East Himalaya

Wednesday, October 24, 2012

The Primary Teacher



Most of you who have been to Singapore and are ‘Food Fanatics’ must be remembering the Satay, Bak Kut Teh, Char Kway Teow, Laksa and several other Southeast Asian food served in the very Singapore style. This time also on the last day, on my way back from ITB-Asia, my farewell dinner from my friends was at the usual place, East Coast Sea Food Centre near Changi Airport, one of the few horizontal corners of Singapore, with lots of ‘Chilly Crab’ and ‘mantao’. The Chilly Crab, which has almost become the ‘Host’s National Dish’ to honour guests at Singapore comes as a big portion and hence needed a walk along the beautiful East Coast before proceeding to the airport. Two small boys, escorted by a senior gentleman were taking something like a balloon, to be put together as a children’s playing item, from another gentleman. One of the small boys wanted to have it first, when the man giving it to them said ’son, you must have patience’. The small boy impatiently replied back “I have money”. The man again told him ‘but son, you must have patience’.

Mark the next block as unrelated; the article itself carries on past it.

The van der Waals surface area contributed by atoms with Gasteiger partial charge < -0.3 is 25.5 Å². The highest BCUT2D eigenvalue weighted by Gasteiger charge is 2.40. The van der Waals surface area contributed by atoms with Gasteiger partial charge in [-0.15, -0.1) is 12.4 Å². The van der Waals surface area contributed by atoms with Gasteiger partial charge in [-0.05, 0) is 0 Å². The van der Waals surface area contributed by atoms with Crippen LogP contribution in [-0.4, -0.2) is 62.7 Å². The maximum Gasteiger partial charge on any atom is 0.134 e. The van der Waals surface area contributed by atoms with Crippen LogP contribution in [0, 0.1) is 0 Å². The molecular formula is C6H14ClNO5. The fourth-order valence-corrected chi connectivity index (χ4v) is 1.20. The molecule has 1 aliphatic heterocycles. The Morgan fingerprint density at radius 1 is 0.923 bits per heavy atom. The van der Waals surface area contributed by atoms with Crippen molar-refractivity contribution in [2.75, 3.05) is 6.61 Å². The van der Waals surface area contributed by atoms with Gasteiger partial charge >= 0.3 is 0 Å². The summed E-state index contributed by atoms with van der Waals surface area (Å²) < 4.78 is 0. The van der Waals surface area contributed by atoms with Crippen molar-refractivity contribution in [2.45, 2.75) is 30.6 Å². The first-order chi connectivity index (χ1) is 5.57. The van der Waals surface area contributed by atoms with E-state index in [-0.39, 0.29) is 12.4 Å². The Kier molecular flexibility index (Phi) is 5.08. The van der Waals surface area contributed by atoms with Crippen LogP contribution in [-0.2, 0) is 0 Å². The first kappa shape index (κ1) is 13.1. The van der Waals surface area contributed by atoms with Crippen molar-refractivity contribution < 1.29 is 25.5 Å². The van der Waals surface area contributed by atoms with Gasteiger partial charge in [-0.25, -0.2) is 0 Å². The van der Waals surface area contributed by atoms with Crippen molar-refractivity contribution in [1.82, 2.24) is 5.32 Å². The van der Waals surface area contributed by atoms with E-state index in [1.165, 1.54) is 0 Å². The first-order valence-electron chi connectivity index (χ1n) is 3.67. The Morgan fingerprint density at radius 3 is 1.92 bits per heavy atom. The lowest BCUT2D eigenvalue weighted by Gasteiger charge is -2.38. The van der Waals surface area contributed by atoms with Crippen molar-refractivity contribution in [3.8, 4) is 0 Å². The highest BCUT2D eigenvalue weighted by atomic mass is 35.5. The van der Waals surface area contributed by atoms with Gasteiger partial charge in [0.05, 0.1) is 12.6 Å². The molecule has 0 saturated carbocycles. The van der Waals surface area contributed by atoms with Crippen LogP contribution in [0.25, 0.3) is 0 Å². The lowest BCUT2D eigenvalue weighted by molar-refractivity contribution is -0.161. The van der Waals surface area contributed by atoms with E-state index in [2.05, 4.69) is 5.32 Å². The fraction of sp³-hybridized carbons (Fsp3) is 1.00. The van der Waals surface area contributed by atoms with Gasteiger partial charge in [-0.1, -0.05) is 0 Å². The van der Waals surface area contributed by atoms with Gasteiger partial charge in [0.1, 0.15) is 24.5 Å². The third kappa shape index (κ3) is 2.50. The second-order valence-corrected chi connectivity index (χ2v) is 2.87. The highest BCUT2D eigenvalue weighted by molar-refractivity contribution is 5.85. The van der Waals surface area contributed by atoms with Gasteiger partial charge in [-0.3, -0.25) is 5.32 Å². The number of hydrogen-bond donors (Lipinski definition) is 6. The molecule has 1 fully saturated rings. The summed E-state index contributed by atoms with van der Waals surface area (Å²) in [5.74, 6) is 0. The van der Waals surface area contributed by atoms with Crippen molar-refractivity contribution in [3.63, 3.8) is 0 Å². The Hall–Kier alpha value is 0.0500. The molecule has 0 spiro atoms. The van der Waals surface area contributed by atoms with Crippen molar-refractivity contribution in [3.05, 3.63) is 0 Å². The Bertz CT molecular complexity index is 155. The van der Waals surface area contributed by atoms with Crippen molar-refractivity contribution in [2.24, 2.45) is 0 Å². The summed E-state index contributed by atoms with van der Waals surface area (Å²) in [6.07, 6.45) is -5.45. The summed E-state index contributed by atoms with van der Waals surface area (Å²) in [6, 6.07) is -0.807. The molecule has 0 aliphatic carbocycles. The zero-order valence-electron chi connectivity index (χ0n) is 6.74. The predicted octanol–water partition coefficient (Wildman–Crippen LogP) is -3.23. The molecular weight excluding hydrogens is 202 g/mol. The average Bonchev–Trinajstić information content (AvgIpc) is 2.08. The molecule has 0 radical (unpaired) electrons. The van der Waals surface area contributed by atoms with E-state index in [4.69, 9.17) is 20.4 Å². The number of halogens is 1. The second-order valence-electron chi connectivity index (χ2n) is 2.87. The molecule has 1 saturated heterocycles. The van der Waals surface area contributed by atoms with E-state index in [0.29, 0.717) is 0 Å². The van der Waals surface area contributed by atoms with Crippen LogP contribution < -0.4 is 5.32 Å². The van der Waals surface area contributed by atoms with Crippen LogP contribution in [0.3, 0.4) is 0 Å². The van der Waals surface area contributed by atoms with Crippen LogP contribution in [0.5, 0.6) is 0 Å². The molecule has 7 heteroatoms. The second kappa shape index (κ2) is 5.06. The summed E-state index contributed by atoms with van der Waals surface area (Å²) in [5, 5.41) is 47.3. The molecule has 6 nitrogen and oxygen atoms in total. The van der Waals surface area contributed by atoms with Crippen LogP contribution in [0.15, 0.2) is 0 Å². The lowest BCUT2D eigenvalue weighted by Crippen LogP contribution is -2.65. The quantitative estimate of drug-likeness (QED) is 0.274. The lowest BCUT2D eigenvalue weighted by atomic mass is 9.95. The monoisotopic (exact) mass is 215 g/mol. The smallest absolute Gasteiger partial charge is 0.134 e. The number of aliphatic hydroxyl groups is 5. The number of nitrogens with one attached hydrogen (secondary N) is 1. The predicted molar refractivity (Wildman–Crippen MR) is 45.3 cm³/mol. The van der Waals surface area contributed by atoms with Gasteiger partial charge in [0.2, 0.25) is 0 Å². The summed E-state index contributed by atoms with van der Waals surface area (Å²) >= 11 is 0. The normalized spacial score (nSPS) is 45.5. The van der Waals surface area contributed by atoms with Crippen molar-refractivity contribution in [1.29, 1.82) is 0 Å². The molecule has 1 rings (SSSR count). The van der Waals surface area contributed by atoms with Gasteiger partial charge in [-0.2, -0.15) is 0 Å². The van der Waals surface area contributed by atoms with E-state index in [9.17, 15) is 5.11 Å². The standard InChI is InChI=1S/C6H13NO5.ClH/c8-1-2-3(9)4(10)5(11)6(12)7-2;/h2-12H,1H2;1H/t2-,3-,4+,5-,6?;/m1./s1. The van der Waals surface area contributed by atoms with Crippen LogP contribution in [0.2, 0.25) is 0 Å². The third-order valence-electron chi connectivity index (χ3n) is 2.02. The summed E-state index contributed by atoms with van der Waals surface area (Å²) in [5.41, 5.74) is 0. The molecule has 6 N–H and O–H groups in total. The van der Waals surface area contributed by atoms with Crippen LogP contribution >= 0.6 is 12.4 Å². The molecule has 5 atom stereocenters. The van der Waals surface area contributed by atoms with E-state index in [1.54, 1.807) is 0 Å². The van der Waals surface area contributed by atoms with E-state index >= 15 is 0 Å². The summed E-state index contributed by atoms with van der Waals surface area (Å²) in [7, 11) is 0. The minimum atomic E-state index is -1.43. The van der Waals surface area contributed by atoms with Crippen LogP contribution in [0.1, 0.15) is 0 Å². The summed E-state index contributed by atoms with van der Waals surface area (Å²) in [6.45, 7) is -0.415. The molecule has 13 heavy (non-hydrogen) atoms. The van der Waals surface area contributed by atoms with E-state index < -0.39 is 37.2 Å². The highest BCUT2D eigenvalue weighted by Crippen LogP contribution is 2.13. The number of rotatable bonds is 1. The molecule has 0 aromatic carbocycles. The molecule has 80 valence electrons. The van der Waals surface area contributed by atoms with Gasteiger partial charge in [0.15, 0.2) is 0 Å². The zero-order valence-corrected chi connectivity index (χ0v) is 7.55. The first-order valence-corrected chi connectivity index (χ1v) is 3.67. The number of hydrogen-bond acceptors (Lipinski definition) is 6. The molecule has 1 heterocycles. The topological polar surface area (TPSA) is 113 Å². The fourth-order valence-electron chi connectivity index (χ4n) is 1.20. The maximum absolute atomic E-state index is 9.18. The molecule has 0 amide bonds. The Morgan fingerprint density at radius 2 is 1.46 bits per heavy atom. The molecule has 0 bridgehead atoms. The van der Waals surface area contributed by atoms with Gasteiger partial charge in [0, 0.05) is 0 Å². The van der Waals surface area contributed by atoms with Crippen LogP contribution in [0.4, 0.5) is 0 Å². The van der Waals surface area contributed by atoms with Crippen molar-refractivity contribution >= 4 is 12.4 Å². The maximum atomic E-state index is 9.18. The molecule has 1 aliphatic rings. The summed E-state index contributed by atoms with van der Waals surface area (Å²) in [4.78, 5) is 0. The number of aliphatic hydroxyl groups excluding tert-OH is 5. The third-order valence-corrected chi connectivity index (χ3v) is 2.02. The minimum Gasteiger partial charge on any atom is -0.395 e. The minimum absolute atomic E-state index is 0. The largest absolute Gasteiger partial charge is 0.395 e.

This was a touching experience for me, are these the values we are trying to teach our children, is this the future of our human civilization and many more questions may have come to our minds. Then where do we start working on this. In Asia, we need to empower the large rural areas; where there are still some deep rooted values and we need to start from the schools for children there. We need to let all our children of the world learn from the rural communities of Asia, where their lives are still governed by the environment around them and help the children of these rural areas feel proud of what they have and accordingly help to conserve them.